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The Pamphlet Collection of Sir Robert Stout: Volume 48

Closing of the Caledonian Society's Evening Classes.—session 1879

page 6

Closing of the Caledonian Society's Evening Classes.—session 1879.

The Annual Meeting and Distribution of Prizes in connection with the Caledonian Society's Classes took place in the large hall of the Athenæum, on the evening of Friday, 12th September. There were some 250 persons present. The chair was occupied by the president of the Society, Mr. W. C. Kirkcaldy, and on the platform were Messrs. Keith Ramsay, A. Sligo, W. D. Stewart (M.H.R.), G. M. Thomson, and A. R, Livingston. On the table in front of the Chairman there was an imposing array of books to be distributed in prizes, many of them being at once handsome in exterior and valuable as regards their contents.

The Chairman said: As President of the Caledonian Society, I have much pleasure in congratulating the teachers and pupils on the successful completion of the seventh session of the Society's classes. Mr. Ferguson, our superintendent, will read the official report, and as it is an interesting and exhaustive one, it will not be necssary I should make any remarks in introducing it.

Mr. J. L. Ferguson, Superintendent of the Society's classes, then read the annual report as follows:—

Mr. Chairman and Gentlemen—I have the honour to submit to you the seventh annual report of the Caledonian Society's evening classes. You will see by the report and also by the reports and remarks of the several masters, that the classes have proved a great success this year. The number of pupils and the fees show an increase on those of last year. Three additional classes have been added—viz., Chemistry, Latin, and Shorthand; and the work, as a whole, has been better than in previous years. The classes were resumed in the second week of May. The Education Board, as in former years, granted to the Society's Educational Committee the use of eight of the class-rooms in the Normal School. The High School authorities also granted the lecture-room and laboratory connected with the High School for the use of the chemical class. The following scale of fees was adopted by the Committee for the course of four months:—Junior classes, 5s; senior classes, 7s 6d; mathematics, 7s 6d; engineers' class, 7s 6d; chemistry class, 7s 6d; shorthand class, 7s 6d; Latin class, 7s 6d. An extra fee of 2s 6d was charged to pupils belonging to any of the other classes who were desirous of attending the chemical class.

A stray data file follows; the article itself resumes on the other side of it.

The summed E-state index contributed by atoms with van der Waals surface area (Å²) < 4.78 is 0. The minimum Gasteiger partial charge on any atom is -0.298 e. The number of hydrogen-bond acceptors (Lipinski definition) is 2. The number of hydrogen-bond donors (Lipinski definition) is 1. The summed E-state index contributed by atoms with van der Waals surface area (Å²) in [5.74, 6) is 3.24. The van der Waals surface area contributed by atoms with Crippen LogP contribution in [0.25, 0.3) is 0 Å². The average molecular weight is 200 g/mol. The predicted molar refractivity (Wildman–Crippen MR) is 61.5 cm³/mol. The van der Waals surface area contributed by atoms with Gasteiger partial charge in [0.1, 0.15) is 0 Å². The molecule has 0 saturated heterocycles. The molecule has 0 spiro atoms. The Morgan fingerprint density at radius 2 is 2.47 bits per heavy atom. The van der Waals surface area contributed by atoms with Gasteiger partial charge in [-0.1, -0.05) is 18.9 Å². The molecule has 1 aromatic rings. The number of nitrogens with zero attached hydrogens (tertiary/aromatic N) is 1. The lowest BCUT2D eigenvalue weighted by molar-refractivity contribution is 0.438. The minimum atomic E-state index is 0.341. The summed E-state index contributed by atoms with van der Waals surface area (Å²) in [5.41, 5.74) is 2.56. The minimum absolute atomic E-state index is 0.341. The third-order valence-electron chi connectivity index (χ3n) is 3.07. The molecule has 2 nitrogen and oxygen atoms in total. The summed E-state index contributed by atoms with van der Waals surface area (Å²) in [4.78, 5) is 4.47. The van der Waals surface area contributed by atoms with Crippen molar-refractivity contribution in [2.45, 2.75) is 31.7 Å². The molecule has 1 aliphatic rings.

The following is a statement of the fees received at the different rates:—
182 at 5s £45 10 0
163 at 7s 6d 61 2 6
13 at 2s 6d 1 12 6
40 admitted free
Total 398 Total received from pupil; £108 5 0

The scale last year was:—Junior classes, 5s; senior classes, 7s 6d; mathematics, 10s; engineers' class, 10s; the total amount of fees received, £95 10s; number of pupils, 330. The number of scholars admitted this year, deducting the number who paid 2s 6d extra for chemistry, was 385. The fees last year amounted to £95 10s; this year, to £108 5s. This shows an increase of 35 pupils, and £12 15s in fees. The total cost of the page 7 classes—which is made up of teachers' salaries, prize fund, stationery, advertising, janitors, &c.—amounts to about £235. The fees, amounting to £108 5s, leave a balance of £126 15s, which is contributed from the funds of the Caledonian Society of Otago.

The following is a list of the number of pupils at each age who attended the classes during the session:—
Age. No.
11 3
12 9
13 48
14 71
15 73
16 60
17 38
18 22
19 25
20 9
21 11
22 5
23 1
24 3
25 3
27 1
28 1
38 1
44 1
Total 385
The occupations of the 385 pupils admitted to the classes arranged alphabetically are as follows:—
Architect 1
Bootmakers 11
Blacksmiths 7
Bricklayers 2
Booksellers 4
Boilermakers 4
Butchers 7
Builders 7
Brassfounders 2
Bookbinders 2
Bottlers 1
Bakers 11
Cabinetmakers 19
Carpenters 25
Compositors 2
Clerks 30
Cordial Manufacturer 1
Coach builders 2
Confectioners 3
Chemists 4
Carters 4
Collectors 3
Carriers 2
Carvers 3
Coppersmith 1
Drapers 17
Engineers 26
Engravers 3
Fishmongers 2
Framework Knitters 2
Guilders 2
Grainer 1
Gunsmith 1
Grocers 16
Journalist 1
Ironmongers 5
Jewellers 2
Hairdressers 2
Lithographer 1
Law Clerks 3
Labourer 1
Moulders 4
Masons 5
Message Boys 11
Millers 2
Machinists 2
Office Boys 24
Photographers 3
Plasterers 2
Patternmaker 1
Polishers 4
Plumbers 12
Printers 9
Painters 11
Students 2
Sawmaker 1
Storemen 4
Seedsmen 2
Salesmen 5
Sailmaker 1
Sailor 1
Saddlers 11
Soap makers 4
Ship Chandler 1
Tinsmiths 5
Teachers 2
Telegraphist 1
Tailors 7
Upholsters 6
Venetian Blind Maker 1
Wheelwrights 4page 8
Waiters 2
Watchmakers 2
Making 384
And one lad of 19
who describes him
self as "gentleman" 1
Total 385